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Since September 2012 Anaité López (Instituto Nacional de Bosques, Guatemala), Tim Marks (Millennium Seed Bank) and Wolfgang Stuppy (Millennium Seed Bank, do visit his amazing blog) have been working at the Millennium Seed Bank to develop a long-term storage protocol for the seed of the Maya Nut tree (Brosimum alicastrum).

 

This is important because Maya Nut is a significant famine food for the rural poor in northern Central America and is being actively used in reforestation projects as it is fast growing and relatively tolerant of disturbance.  At the moment, however, it is not possible to store the seed for more than a couple of weeks making it very difficult to deploy seed as and when it is needed outside of the fruiting season.

 

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Left: Maya Nut (Brosimum alicastrum) fruit - Fruit as it is when still on the tree

 

Right: Maya Nut (Brosimum alicastrum) seed - Seed once stripped of the fleshy outer layer by bats or birds (left), with both papery coverings removed (centre), with only the outer of the two papery covering removed (right)

 

The work involved collecting about 5,000 seeds from Maya Nut forests in the Peten of north eastern Guatemala. The seed was then shipped to the Millennium Seed Bank by courier where it was unpacked and studied by Anaité who had flown over from Guatemala for six weeks to undertake the work under the supervision of Tim Marks and Hugh Pritchard, specialists in seed research and storage. This was an opportunity for her to take back the skills and knowledge that she had learnt to Guatemala. The work has been funded by Defra through the Darwin Initiative (project 18-010) and is taking place incollaboration with the Maya Nut Institute.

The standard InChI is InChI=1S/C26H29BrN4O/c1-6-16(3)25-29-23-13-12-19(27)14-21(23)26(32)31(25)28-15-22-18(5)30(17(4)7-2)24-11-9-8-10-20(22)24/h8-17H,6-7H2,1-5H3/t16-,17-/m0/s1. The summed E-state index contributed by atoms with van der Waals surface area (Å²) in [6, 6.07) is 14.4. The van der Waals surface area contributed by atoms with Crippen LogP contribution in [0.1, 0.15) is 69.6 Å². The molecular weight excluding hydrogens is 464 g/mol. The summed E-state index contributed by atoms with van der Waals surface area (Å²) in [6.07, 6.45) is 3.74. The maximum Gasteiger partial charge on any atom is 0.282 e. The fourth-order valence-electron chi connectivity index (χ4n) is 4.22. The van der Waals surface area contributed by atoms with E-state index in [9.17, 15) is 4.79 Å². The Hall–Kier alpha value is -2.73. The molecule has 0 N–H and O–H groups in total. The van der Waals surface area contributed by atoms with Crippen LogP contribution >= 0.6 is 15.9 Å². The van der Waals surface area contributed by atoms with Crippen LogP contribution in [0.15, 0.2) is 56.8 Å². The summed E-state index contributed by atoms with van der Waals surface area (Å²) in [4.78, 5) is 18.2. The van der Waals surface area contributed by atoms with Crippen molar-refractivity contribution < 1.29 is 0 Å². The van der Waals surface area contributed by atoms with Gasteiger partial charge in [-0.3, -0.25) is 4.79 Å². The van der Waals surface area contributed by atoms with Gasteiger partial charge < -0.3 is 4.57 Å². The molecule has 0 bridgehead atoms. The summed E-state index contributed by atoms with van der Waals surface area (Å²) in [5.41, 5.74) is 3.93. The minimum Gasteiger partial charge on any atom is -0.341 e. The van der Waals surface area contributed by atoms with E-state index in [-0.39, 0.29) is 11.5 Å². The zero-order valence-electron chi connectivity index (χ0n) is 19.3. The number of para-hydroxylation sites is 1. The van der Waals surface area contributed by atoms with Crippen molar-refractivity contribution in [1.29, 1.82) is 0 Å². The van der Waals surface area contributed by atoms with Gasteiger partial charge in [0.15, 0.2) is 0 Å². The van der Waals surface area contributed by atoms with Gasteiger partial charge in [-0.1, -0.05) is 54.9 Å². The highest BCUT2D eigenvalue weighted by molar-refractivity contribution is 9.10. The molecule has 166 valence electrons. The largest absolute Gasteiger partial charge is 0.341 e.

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A batch of Maya Nut seeds being germinated following controlled storage. Image courtesy of Anaité López.

 

Our plan was to devise a regime of cooling and drying the seed that would enable it to be cryogenically stored (frozen) and so stored for many years. To do this we needed to identify the best rate at which to drop the temperature and humidity whilst keeping the seed viable. This involved storing the seed at different temperatures and humidities and taking a batch out and germinating it every month.

 

Given that this seed does not survive for long in the wild and that it is protected by two very thin, papery coverings (see above) we expected it to be very prone to dessication and so sensitive to low humidity. In fact we found quite the reverse. Six months later we are still germinating seed that has retained most of its moisture after having being stored in a dessicant for all this time!

 

In order to understand how this could happen we contacted seed morphologist Wolfgang Stuppy, world expert on seed morphology. He made the following images of sections through the seed which show a thin but dense layer of cells that control waterloss from the seed:

 

 

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Section through Maya Nut seed showing the dark outer layer that might reduce water loss. Image courtesy of Wolfgang Stuppy.

 

So we now have a partial explanation as to how the seeds can show such remarkable tolerance to drying out. It does, however beg two questions:

 

  1. Why do seeds not survive under the conditions of the forest floor?